Nagpur, Maharashtra, India
The Nagaloka institute is located in the metropolis of Nagpur in central India. This institute is a center for training in social work focused on the upliftment of disadvantaged communities. Here in Nagpur, in 1956 Dr. Ambedkar converted to Buddhism leading millions of his followers into a casteless religion where they seek equality, upliftment and inspiration. Millions of erstwhile untouchables followed him, making Nagaloka a sacred precinct for searching enlightenment and equality. It is a place of the Buddha and a training center.
Dharmachari Lokamitra founded this institution, guided by the inspiration of Dr. Ambedkar, and by his guru, Sangharakshita. Accordingly, the Trilokya Bauddha Maha Shayak Gana trust was created to impart development skills, social work techniques and project implementation training, which are visualized as paths toward enlightenment. The activities of the trust take place through discourse, teaching, social work in slums and villages, motivated introspection, constructive debate, guided questioning and free floating thought. There are several hundred students from across the subcontinent and abroad. Thousands of pilgrims visit the site daily during religious festivals.
The campus includes an entrance gate, public sanitary facilities, an administration building, the large Dhamma Hall for discourses and lectures, a library, classrooms, a meditation pavilion or Vihara, a catering center, guest houses, dormitories for men and women and dharmashalas accommodating visitors. The central focus is a statue of the Buddha aligned on a long promenade from the entry. A statue of Dr. Ambedkar commemorates his role in leading many followers to spiritual enlightenment and social upliftment.
Situated in the outskirts of Nagpur, the campus configuration is influenced by the Deer Park at Sarnath, where the Buddha gave his Sermon of the Turning of the Wheel outlining the Fivefold Path. All of the structures are constructed of exposed brick, brick vaults, long span concrete shells and Kota stone flooring.
The Dhamma Hall is the main public meeting space where the Buddhist triad of Buddha, dhamma and sangha are brought together. The hall is used for discourses, meditation and public gatherings. Hollow exposed brick bearing walls enclose three sides of the hall. Folding wooden doors open onto the large entrance pavilion, which is also sheltered by a twenty-meter long structural shell. Within the hall five twenty meters long structural shells, each four meters wide, form a large, column free interior space. The Dhamma Hall is framed on either end by two large shells, set perpendicularly to it; the front entrance pavilion and the rear ambulatory for the statue of Buddha.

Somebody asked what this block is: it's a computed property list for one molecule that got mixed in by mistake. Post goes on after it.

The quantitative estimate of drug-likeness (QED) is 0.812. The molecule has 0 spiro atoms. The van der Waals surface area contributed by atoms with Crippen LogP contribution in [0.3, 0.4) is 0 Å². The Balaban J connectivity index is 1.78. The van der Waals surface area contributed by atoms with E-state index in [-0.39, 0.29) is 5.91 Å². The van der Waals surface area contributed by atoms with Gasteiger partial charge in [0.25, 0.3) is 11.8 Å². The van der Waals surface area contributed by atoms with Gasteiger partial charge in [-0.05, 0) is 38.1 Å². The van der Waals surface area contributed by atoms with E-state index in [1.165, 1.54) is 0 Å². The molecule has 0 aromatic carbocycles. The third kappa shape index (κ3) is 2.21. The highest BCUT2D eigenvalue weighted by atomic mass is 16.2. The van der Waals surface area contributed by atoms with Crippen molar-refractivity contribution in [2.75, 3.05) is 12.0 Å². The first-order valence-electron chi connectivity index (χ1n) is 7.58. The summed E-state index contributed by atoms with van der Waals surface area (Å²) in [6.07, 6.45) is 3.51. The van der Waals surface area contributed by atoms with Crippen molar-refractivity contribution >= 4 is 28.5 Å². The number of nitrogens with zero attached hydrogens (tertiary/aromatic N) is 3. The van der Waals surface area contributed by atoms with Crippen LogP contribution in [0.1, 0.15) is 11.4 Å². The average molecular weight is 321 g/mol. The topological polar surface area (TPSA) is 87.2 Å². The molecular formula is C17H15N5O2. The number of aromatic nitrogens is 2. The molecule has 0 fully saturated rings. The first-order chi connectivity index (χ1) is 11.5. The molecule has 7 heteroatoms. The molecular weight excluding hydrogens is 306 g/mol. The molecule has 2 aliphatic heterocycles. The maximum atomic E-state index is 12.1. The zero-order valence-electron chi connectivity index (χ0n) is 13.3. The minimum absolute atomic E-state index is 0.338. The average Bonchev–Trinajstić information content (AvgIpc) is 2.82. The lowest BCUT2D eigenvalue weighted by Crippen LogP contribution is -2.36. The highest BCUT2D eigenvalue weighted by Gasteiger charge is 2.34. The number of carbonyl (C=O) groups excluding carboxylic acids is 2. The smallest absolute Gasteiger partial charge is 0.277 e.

There is a separate meditation hall, or a Vihara, for practitioners to contemplate. Vihara, in Sanskrit, relates to wandering about contemplating, or visiting a reclusive grove of trees, or a garden. In short it is a place for retreat and isolation. Originally the Buddhist monks wandered about India, and beyond, to propagate the Law of the Wheel, or Dhamma, settling in retreats during the monsoons.
The meditation pavilion is, thus, completely surrounded by a secluding wall, forming an interior court. There is a vestibule, or entrance structure, and there is a shrine area. Moving in a circular pattern while entering, one looses their sense of direction. The need for orientation is replaced suddenly by the Buddha image alignment from the portal of the pavilion. One Vihara employs a square enclosure and the second, in a nearby women’s hostel, employs a circular wall and a circular ceiling that is embossed with the Dharma Wheel, reflecting Buddha’s Sermon of the Turning of the Wheel. This is also reflected in the circular floor of the space. In both of these Viharas, gardens around the edges are open to the sky providing ample ventilation, natural light and a green ambiance.
A note – vihara is usually understood in Buddhism to mean “abode” and specifically the abode of the Buddha.
LocationNagpur, Maharashtra, India
Built Up Area9,900 Square Meters
Site Area15 Acres
Khare and Tarkunde Constructions
Golden Light Constructions
Structural Design : Sharad Shah, Mumbai
Satish Marathe Consulting Engineers, Pune
Skyline Consulting Engineers
Landscape Design : CCBA Designs, Pune
MEP Design : EMEA, Pune
Interior Design : CCBA Designs, Pune
Ramprasad Akkisetti and Deepak Kaw
Prof. Christopher Benninger, Madhav Joshi, Rahul Sathe, Debashish Mitra, Smita Rawoot, Khushru Irani, Jayita Sahni, Shivaji Karekar, Jagadeesh Taluri and Bhavin Patel